In the famine that befell the country in 1803 Dhule was completed deserted. In the following years Balaji Balvamt, a dependent of Vittal Narsing Vinchurkar repeople the village and in return received from the Vinchurkar a deed granting his certain land and privilege. At the same time he repaired the ‘gadhi’ in Devpur and built the division known as Ganesh Peth in old Dhule. Being after words entrusted with the entire management of the district of Songir and Laling, Balaji Balvant fixed his head quarter at Dhule and continued to exercise has authority till 1818, in which year the country passed to the British.
In 1819 captain Briggs, the first political agent, probably for its central position and because it was on the high road between Poona and Hindustan, made Dhule the district headquarter. The town was then very small, short in by the water channels and the river, and without a workman to make even simple screw. When Captain Briggs took over, the town had only three division, viz old Dhule, Devpur and Moglai. New Dhule and Peth previously known as Brigg’s peth being his creations. The framework of the city is made up of a number of parallel lanes, the Mumbai Agra road itself forming the third lane from the west, and cross stress at right angles to them. Merchants and others were invited from Burhanpur, Master carpenters and smiths were brought from Mumbai, Surat and residence and three offices were built. The Dhule was once again put on the way of prosperity.
In the year 1906 for administrative purposes ,the Khandesh was divided in to two districts known as West Khandesh and East Khandesh . West Khandesh retaining Dhule, Nandurbar, Navapur, Peta, Pimpalner, Shahada, Shirpur, Sindkheda and Taloda talukas of the old khandesh district .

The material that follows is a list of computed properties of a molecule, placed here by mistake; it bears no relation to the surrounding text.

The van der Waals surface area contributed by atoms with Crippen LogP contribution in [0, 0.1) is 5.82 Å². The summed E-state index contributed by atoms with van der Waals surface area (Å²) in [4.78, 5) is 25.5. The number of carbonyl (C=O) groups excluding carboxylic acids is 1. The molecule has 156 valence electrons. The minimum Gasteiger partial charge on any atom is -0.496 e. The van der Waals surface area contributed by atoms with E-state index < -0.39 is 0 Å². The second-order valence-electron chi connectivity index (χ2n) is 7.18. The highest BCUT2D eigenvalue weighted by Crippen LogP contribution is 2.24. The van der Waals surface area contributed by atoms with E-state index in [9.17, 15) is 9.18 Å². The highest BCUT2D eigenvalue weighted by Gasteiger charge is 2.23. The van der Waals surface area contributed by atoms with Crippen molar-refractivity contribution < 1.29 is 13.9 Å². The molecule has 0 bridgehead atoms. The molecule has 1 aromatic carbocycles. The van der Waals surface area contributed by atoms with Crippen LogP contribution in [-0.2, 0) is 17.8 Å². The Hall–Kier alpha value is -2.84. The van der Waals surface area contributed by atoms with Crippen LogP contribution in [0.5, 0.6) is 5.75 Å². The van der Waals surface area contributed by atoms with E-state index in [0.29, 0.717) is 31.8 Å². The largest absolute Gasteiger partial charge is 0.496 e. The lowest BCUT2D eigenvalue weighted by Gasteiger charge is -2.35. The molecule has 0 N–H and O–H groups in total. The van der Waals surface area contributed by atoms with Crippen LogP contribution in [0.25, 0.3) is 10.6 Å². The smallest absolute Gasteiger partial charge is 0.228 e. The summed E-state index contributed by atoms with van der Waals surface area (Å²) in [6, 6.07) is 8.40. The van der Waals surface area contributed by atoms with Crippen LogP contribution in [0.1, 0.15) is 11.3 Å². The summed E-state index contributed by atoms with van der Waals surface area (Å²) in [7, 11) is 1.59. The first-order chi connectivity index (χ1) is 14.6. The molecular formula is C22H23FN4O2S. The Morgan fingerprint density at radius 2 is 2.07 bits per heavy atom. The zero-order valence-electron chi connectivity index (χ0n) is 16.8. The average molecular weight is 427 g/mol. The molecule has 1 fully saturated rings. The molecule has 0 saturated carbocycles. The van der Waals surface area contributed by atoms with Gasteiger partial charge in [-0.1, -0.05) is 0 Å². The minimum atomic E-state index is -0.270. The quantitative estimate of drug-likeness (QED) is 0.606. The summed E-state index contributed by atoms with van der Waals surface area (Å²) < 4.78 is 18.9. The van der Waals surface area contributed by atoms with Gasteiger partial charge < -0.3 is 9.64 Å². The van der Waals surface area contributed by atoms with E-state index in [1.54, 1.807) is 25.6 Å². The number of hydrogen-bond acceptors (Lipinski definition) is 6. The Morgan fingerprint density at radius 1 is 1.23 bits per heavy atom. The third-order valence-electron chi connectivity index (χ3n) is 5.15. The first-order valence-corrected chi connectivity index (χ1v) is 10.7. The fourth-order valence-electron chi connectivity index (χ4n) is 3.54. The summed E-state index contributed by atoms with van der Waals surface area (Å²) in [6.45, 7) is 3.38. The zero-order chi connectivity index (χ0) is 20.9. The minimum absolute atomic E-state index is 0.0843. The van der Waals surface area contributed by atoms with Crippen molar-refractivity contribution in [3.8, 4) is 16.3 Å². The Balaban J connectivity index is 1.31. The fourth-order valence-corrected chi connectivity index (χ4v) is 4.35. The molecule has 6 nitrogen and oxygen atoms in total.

In the year 15th Aug 1900 Dhule-Chalisgaon Railway was started.
In 1960 Dhule becomes a part of Maharashtra state from old Bombay state. From 1st – July – 1998 Dhule District in divided in two districts Viz.Dhule and Nandurbar . The Nandurbar is created as a new district. The District Dhule is now having Four Talukas Viz. Dhule,Sakri,Shirpur and Shindkheda with Headquarter at Dhule.
While this portion of Maharashtra is of no great significance from point of economics, the single most reason for importance of Dhule to India and Maharashtra is because of its geographical location for road transport industry. Dhule is the city from which the most strategic roads of India criss-cross each-other. This is the singular point for road transportation vis-a-vis to Bhusaval or Nagpur in case of Indian Railways. The national highway number 3, popularly known as Mumbai-Agra highway, virtually connects southern India with northern India. And the national highway number 6 on its part connects western India with eastern India.